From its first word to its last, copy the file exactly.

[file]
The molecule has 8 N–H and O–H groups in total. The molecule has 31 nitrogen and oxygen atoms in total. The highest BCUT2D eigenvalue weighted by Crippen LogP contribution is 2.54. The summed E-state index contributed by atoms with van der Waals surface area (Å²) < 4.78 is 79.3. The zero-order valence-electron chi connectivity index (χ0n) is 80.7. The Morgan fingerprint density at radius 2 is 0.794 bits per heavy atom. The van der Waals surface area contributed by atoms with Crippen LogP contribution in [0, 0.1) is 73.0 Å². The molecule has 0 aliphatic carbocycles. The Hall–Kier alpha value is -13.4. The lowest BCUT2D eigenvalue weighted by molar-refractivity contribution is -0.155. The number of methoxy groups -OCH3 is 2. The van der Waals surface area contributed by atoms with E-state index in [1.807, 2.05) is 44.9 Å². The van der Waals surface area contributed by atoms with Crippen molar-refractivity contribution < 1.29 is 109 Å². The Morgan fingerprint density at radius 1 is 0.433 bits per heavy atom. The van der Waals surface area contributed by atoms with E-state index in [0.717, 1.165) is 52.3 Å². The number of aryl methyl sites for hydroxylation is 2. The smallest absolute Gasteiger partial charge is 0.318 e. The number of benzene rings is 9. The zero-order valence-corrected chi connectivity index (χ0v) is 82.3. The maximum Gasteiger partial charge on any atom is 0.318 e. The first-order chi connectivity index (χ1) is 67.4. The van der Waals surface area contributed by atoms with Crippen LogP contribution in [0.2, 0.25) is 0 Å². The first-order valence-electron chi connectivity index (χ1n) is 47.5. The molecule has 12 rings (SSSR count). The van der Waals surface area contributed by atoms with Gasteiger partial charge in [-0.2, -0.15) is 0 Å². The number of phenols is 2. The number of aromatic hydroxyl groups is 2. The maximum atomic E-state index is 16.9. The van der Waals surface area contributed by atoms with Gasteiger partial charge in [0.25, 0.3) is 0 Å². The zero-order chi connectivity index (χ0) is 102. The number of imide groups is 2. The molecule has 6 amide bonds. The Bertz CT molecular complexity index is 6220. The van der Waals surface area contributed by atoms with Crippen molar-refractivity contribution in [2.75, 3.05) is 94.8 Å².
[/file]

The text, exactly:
The molecule has 8 N–H and O–H groups in total. The molecule has 31 nitrogen and oxygen atoms in total. The highest BCUT2D eigenvalue weighted by Crippen LogP contribution is 2.54. The summed E-state index contributed by atoms with van der Waals surface area (Å²) < 4.78 is 79.3. The zero-order valence-electron chi connectivity index (χ0n) is 80.7. The Morgan fingerprint density at radius 2 is 0.794 bits per heavy atom. The van der Waals surface area contributed by atoms with Crippen LogP contribution in [0, 0.1) is 73.0 Å². The molecule has 0 aliphatic carbocycles. The Hall–Kier alpha value is -13.4. The lowest BCUT2D eigenvalue weighted by molar-refractivity contribution is -0.155. The number of methoxy groups -OCH3 is 2. The van der Waals surface area contributed by atoms with E-state index in [1.807, 2.05) is 44.9 Å². The van der Waals surface area contributed by atoms with Crippen molar-refractivity contribution < 1.29 is 109 Å². The Morgan fingerprint density at radius 1 is 0.433 bits per heavy atom. The van der Waals surface area contributed by atoms with E-state index in [0.717, 1.165) is 52.3 Å². The number of aryl methyl sites for hydroxylation is 2. The smallest absolute Gasteiger partial charge is 0.318 e. The number of benzene rings is 9. The zero-order valence-corrected chi connectivity index (χ0v) is 82.3. The maximum Gasteiger partial charge on any atom is 0.318 e. The first-order chi connectivity index (χ1) is 67.4. The van der Waals surface area contributed by atoms with Crippen LogP contribution in [0.2, 0.25) is 0 Å². The first-order valence-electron chi connectivity index (χ1n) is 47.5. The molecule has 12 rings (SSSR count). The van der Waals surface area contributed by atoms with Gasteiger partial charge in [-0.2, -0.15) is 0 Å². The number of phenols is 2. The number of aromatic hydroxyl groups is 2. The maximum atomic E-state index is 16.9. The van der Waals surface area contributed by atoms with Gasteiger partial charge in [0.25, 0.3) is 0 Å². The zero-order chi connectivity index (χ0) is 102. The number of imide groups is 2. The molecule has 6 amide bonds. The Bertz CT molecular complexity index is 6220. The van der Waals surface area contributed by atoms with Crippen molar-refractivity contribution in [2.75, 3.05) is 94.8 Å².